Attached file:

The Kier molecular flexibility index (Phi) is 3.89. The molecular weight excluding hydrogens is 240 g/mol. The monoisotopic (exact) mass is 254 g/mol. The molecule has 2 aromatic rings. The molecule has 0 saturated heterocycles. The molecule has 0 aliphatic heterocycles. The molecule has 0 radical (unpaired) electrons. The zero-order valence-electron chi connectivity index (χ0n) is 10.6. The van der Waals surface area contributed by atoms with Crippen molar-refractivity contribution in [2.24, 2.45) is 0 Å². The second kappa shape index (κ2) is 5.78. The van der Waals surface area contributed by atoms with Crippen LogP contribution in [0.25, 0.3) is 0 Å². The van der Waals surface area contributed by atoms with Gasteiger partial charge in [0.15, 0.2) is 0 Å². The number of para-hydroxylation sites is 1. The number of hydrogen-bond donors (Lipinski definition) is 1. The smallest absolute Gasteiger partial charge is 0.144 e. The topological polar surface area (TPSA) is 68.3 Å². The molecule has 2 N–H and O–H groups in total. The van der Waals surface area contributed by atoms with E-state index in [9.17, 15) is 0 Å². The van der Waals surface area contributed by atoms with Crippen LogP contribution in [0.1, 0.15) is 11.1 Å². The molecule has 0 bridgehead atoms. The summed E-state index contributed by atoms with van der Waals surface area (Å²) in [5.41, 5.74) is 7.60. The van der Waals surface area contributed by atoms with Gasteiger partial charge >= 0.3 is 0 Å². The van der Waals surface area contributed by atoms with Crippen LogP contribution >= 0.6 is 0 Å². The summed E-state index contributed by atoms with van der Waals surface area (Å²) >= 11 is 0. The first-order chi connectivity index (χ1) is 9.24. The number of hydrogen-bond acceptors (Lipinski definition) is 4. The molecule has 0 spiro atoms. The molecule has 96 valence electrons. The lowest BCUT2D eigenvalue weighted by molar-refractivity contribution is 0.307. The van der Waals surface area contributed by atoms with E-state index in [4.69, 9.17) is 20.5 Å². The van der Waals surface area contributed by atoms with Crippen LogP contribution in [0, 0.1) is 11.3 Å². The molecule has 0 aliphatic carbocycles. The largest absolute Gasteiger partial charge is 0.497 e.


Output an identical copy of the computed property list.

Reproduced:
The Kier molecular flexibility index (Phi) is 3.89. The molecular weight excluding hydrogens is 240 g/mol. The monoisotopic (exact) mass is 254 g/mol. The molecule has 2 aromatic rings. The molecule has 0 saturated heterocycles. The molecule has 0 aliphatic heterocycles. The molecule has 0 radical (unpaired) electrons. The zero-order valence-electron chi connectivity index (χ0n) is 10.6. The van der Waals surface area contributed by atoms with Crippen molar-refractivity contribution in [2.24, 2.45) is 0 Å². The second kappa shape index (κ2) is 5.78. The van der Waals surface area contributed by atoms with Crippen LogP contribution in [0.25, 0.3) is 0 Å². The van der Waals surface area contributed by atoms with Gasteiger partial charge in [0.15, 0.2) is 0 Å². The number of para-hydroxylation sites is 1. The number of hydrogen-bond donors (Lipinski definition) is 1. The smallest absolute Gasteiger partial charge is 0.144 e. The topological polar surface area (TPSA) is 68.3 Å². The molecule has 2 N–H and O–H groups in total. The van der Waals surface area contributed by atoms with E-state index in [9.17, 15) is 0 Å². The van der Waals surface area contributed by atoms with Crippen LogP contribution in [0.1, 0.15) is 11.1 Å². The molecule has 0 bridgehead atoms. The summed E-state index contributed by atoms with van der Waals surface area (Å²) in [5.41, 5.74) is 7.60. The van der Waals surface area contributed by atoms with Gasteiger partial charge >= 0.3 is 0 Å². The van der Waals surface area contributed by atoms with Crippen LogP contribution >= 0.6 is 0 Å². The summed E-state index contributed by atoms with van der Waals surface area (Å²) >= 11 is 0. The first-order chi connectivity index (χ1) is 9.24. The number of hydrogen-bond acceptors (Lipinski definition) is 4. The molecule has 0 spiro atoms. The molecule has 96 valence electrons. The lowest BCUT2D eigenvalue weighted by molar-refractivity contribution is 0.307. The van der Waals surface area contributed by atoms with E-state index in [4.69, 9.17) is 20.5 Å². The van der Waals surface area contributed by atoms with Crippen LogP contribution in [0, 0.1) is 11.3 Å². The molecule has 0 aliphatic carbocycles. The largest absolute Gasteiger partial charge is 0.497 e.